Shake up in York open space contributions

It seems likely that there will be more openness in future about how money contributed by developers for public space improvements is used.

A report to a meeting taking place next week proposes that a list of monies available will be updated on the Councils web site each month.

This is a welcome proposal.

The Town and Country Planning Acts created the ability for Local Authorities to seek a payment from developers in lieu of providing children’s play space, amenity space and sports pitches within new housing developments. This is commonly known as a s.106 payment.

How the payments are used has been shrouded in secrecy for years. In the past some were even syphoned off to help private member’s sports clubs.

One area of concern is the threat that local public spaces will have lower maintenance standards in future.  This concern is likely to be heightened by a reference in the new policy that the S106 funds will be concentrated on “the development of more ward based green space maintenance and care”. 

Land near Acomb Library which could be improved. Click to enlarge

Land near Acomb Library which could be improved. Click to enlarge

If the Council hopes that local residents will clean and maintain large public opens spaces, then they are kidding themselves.

The proposed policy also fails to identify the opportunity to acquire additional pieces of land for informal recreation. There are opportunities near the Westfield area which could see land – currently used for grazing – acquired for informal leisure use.

One idea is the establishment of a “country park”

The only likely significant redevelopment in the area – the former Lowfields school site – would also provide an opportunity to improve the adjacent playing fields. Similarly, the landlocked waste land to the side of the library on Front Street could be grassed over and used as a garden area.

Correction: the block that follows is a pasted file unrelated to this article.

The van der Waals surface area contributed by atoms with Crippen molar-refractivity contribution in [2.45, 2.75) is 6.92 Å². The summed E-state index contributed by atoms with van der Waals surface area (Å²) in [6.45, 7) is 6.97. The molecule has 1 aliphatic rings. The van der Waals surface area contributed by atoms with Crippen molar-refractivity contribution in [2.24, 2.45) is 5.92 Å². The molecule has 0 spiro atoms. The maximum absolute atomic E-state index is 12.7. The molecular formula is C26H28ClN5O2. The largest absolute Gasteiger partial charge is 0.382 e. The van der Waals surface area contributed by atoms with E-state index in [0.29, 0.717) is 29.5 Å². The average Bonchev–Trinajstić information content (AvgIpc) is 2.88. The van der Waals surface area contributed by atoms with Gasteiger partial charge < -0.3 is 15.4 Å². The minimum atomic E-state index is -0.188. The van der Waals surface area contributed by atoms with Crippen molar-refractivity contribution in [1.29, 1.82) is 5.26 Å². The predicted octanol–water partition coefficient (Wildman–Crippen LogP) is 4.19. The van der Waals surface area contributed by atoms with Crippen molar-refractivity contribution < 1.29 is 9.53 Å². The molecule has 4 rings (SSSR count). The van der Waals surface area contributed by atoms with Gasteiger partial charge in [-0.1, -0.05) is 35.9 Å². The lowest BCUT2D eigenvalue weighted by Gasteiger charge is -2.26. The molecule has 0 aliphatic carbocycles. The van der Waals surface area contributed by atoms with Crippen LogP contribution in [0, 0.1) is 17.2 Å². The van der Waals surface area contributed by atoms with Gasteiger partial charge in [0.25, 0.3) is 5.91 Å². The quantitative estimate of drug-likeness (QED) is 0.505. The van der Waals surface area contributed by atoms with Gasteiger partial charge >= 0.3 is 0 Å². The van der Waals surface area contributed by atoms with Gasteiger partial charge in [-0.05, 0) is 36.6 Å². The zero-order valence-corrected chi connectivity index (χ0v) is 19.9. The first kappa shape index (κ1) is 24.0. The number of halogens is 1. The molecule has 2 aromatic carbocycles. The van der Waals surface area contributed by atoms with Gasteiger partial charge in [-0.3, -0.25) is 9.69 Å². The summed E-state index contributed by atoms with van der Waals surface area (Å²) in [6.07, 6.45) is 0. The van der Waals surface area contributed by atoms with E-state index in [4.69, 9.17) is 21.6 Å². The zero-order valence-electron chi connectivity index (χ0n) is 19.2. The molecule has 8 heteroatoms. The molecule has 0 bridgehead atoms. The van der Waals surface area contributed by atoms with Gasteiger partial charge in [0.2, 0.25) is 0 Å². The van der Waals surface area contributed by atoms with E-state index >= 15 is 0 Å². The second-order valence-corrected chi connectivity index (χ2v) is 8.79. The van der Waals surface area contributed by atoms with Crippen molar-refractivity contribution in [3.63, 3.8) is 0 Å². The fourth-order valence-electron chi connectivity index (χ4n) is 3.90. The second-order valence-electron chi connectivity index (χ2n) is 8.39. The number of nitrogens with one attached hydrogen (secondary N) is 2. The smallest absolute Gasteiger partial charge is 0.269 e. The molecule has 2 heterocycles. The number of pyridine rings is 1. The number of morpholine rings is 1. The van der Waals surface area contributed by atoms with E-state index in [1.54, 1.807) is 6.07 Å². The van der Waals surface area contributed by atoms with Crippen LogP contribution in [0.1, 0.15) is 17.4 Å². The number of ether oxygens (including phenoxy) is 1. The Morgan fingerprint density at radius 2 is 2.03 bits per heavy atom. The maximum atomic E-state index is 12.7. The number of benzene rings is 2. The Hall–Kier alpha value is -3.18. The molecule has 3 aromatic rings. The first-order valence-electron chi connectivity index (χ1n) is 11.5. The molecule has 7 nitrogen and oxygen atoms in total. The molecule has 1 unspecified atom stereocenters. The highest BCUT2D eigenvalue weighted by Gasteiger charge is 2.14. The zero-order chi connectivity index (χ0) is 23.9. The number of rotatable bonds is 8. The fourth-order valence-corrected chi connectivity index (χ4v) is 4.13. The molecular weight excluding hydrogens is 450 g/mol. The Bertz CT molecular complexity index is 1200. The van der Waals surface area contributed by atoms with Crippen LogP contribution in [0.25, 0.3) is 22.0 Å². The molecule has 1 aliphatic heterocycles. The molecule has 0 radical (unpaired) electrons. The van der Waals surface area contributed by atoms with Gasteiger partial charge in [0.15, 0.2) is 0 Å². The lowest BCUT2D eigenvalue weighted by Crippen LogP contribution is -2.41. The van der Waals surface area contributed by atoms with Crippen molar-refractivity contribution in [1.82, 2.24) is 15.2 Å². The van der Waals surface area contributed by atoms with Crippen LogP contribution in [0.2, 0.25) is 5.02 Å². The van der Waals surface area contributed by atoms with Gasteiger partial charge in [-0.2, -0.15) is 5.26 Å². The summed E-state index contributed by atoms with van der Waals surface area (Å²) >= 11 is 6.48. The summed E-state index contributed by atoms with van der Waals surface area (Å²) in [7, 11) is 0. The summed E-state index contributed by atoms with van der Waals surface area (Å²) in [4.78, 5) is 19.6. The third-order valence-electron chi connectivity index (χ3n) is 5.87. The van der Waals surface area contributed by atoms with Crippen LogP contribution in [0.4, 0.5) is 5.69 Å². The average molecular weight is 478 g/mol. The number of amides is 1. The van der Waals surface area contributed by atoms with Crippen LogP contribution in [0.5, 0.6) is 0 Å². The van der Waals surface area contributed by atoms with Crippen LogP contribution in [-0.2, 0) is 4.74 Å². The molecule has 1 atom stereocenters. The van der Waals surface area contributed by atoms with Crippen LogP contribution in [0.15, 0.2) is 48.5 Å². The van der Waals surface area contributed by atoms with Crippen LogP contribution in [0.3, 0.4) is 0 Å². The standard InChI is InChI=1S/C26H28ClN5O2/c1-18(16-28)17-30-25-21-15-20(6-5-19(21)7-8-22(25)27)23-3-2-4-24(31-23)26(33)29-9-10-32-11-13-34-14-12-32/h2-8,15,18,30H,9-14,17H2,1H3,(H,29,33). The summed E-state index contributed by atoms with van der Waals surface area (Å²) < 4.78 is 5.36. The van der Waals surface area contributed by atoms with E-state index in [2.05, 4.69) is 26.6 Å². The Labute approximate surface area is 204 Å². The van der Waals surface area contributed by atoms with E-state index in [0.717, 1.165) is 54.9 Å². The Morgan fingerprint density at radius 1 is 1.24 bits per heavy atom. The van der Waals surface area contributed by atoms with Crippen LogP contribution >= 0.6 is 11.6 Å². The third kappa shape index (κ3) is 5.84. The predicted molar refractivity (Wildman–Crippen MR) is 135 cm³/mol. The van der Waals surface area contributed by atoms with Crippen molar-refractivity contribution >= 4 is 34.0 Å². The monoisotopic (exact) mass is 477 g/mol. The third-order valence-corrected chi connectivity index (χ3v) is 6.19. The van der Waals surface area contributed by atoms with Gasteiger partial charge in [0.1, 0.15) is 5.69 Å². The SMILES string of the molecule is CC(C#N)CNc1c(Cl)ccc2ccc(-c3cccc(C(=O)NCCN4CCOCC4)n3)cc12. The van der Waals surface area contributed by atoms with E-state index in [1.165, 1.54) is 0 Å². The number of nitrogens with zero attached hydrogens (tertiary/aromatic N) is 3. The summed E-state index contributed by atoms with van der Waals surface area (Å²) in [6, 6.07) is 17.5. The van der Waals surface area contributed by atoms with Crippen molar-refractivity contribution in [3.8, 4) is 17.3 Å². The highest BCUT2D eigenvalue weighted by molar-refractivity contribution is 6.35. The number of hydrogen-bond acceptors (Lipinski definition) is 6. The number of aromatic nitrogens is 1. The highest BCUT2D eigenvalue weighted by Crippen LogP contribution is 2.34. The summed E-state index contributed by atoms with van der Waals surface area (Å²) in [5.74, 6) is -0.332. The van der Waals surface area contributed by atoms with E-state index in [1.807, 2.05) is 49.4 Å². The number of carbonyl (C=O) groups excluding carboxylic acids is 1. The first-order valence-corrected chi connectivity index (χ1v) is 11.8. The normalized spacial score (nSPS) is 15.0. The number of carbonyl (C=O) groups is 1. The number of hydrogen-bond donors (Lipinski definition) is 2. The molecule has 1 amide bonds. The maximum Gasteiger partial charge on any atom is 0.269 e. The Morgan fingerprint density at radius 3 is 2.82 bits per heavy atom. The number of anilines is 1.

But both require the York Council to start to actively manage its assets

NB. Section 106 payments are generally made where there is an existing or identified shortfall arising from a proposed development and it is not practical or desirable to have open space within a development (for example where developments are for individual or a small number of dwellings or where there is existing open space nearby which could be improved to accommodate the additional use from new residents). Payment is based on an approved formula related to the number of new bedrooms within the development.

York Council hoarding £2.7 million intended for public service improvements?

Contributions made by developers for affordable housing, transport, leisure and schools improvements.

The vast majority of the payments made to the York Council by builders – to offset the impact that new developments have on the demand for public services – has not been spent by the Council.

Not only have projects which would increase public service capacity not been identified there is not record of the current administration having even discussed its plans for the cash mountain.

The amounts collected include several hundred thousand pounds as contributions towards the provision of ”affordable” housing. These are commuted sums paid when a developer is unable to provide cheaper accommodation “on site”.

House building, Norfolk

Quite why the Council has simply not bought properties on the open market with this money is a mystery. It would be the quickest way of accommodating several dozen people who are currently living in poor quality accommodation.

The unused ”receipts” have led some developers to call for a “refund”.  They point out, with some justification, that if their developments had caused an increase in demand for public services, then such demand must have been satisfied when the properties were occupied.

Banking the money for over 5 years suggests that the S106 system is simply being used as an additional “tax” on development. In part it may explain the low house building numbers in the City over the last 3 years.

click to access source file

click to access source file

Now they plan to demand that the monies are returned to them.

The figures were obtained under a Freedom of Information request.

A spreadsheet showing what payments have been made and how (some) of the money has been used, can be found by clicking here.

The paper does not include some of the largest S106 payments such as that scheduled to be used to build the “Community Stadium” at Monks Cross.

Council holding £4.5 million development monies

click to enlarge

click to enlarge

The York Council has banked £4.49 million in levies paid by developers in the City.

The money – obtained through section 106 contributions – was a condition of the granting of planning permission for a range of developments in the City.

It is money that must be invested in public services such as schools, transport and playgrounds to accommodate the additional demands generated by a development.

The Council has spent £2.8 million, gained from the S106 contributions, during the last 5 years.

During the same the Council has refunded £72,000 period to developers.